If the news can be thought of as a form of non-fiction drama, a kind of non-stop soap opera, it is well to remember the axiom laid down by Aristotle in his treatise on poetry, that for drama to exist, there must be conflict. It is the conflict that journalists are after, since it is only conflict that arouses the public’s interest and sympathy, what Aristotle called “pity and fear.”

This is the reason, despite complaints that the news is a downer, that “good news” really doesn’t sell. It is human nature. Tragedy sells. Sex sells. Holocausts, pogroms, genocides and bombings sell. A day in the life of the smiling people of Happy Village…? not so much.

This rule was brought home to me some months ago when I attended a press conference at the Vatican to introduce Peter Seewald’s interview book with Pope Benedict … you know, the one that caused the latest big kerfuffle over condoms. As I was waiting for the bigwigs to come in, I found myself seated next to a venerable Vaticanista, someone who is on our side and who has been reporting closely on Vatican affairs for decades. I expressed my surprise at the packed house; it looked as if every journalist in Europe were there. She smiled and said, “It’s about the pope and sex. It’s a seller!”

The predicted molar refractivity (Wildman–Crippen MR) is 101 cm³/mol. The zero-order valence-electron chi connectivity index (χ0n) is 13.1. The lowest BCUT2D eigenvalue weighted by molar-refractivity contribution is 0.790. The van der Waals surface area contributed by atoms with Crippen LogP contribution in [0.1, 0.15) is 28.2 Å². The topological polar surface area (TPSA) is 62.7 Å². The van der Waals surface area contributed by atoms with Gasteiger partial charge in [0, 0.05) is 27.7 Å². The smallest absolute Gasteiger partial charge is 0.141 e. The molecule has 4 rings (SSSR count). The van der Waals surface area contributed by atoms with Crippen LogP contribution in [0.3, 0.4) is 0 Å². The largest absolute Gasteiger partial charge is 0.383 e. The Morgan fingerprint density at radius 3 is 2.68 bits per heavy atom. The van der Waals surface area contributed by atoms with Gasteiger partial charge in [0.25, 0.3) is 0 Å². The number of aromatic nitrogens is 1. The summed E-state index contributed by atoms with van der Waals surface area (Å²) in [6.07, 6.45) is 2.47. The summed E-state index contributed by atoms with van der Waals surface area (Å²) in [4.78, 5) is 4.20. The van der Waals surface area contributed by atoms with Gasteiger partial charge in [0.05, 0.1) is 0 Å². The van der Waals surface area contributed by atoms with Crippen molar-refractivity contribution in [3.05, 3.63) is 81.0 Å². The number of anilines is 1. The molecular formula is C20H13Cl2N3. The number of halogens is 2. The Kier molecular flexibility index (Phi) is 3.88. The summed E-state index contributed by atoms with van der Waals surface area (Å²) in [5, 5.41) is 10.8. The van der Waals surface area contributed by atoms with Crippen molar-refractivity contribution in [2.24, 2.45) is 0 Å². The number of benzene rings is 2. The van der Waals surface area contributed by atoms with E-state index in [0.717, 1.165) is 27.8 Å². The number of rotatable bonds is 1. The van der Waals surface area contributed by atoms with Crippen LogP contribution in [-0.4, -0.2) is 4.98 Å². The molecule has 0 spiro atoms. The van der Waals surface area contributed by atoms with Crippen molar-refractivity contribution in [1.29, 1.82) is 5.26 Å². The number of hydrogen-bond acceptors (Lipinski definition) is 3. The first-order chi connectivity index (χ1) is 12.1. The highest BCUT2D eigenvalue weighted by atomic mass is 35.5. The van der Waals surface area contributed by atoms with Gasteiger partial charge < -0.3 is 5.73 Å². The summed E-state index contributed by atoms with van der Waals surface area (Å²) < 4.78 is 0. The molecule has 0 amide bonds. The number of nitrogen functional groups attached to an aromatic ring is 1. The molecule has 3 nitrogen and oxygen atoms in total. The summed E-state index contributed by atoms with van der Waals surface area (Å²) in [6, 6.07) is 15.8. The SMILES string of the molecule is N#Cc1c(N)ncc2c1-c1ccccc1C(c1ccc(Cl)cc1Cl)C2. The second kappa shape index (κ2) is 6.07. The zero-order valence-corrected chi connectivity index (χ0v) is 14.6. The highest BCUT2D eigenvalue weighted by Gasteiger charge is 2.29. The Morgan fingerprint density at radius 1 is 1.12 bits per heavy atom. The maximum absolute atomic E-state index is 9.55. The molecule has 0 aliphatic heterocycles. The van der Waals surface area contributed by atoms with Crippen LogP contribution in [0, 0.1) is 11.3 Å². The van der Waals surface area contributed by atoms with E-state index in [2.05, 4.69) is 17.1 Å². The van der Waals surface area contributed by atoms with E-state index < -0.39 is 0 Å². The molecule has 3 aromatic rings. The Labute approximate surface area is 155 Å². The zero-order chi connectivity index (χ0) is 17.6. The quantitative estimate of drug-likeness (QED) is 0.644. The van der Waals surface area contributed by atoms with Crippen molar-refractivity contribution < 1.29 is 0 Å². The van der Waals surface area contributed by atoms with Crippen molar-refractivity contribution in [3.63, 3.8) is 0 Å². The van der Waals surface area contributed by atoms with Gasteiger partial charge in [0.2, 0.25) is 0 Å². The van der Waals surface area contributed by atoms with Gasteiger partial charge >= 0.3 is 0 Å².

This does not exonerate the media, and I think it is obvious that the coverage of the March for Life, when there is any, is wildly, laughably unbalanced, but Smith’s point is well taken. One reporter he asked about news coverage of rallies and protests, said, “most rallies simply aren’t newsworthy.”

“It’s not news when progressives protest against war, or when Catholics protest against abortion.”

Nonetheless, Smith’s photographer friend made the point: “Only if rallies are massive (like hundreds of thousands of people), or violent, do they get coverage.” While the March for Life doesn’t qualify when it comes to violence (there isn’t any), it does seem that the hundreds of thousands who show up annually might draw the attention of the media bigshots, at least more than they do.

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Cardinal Raymond Burke, prefect of the Apostolic Signatura, speaks to Thomas McKenna of Catholic Action Insight. Catholic Action Insight
Hilary White Hilary White Follow Hilary

Catholics shouldn’t sue one another: Cardinal Burke comments on Fr. Rosica’s lawsuit against blogger

Hilary White Hilary White Follow Hilary
By Hilary White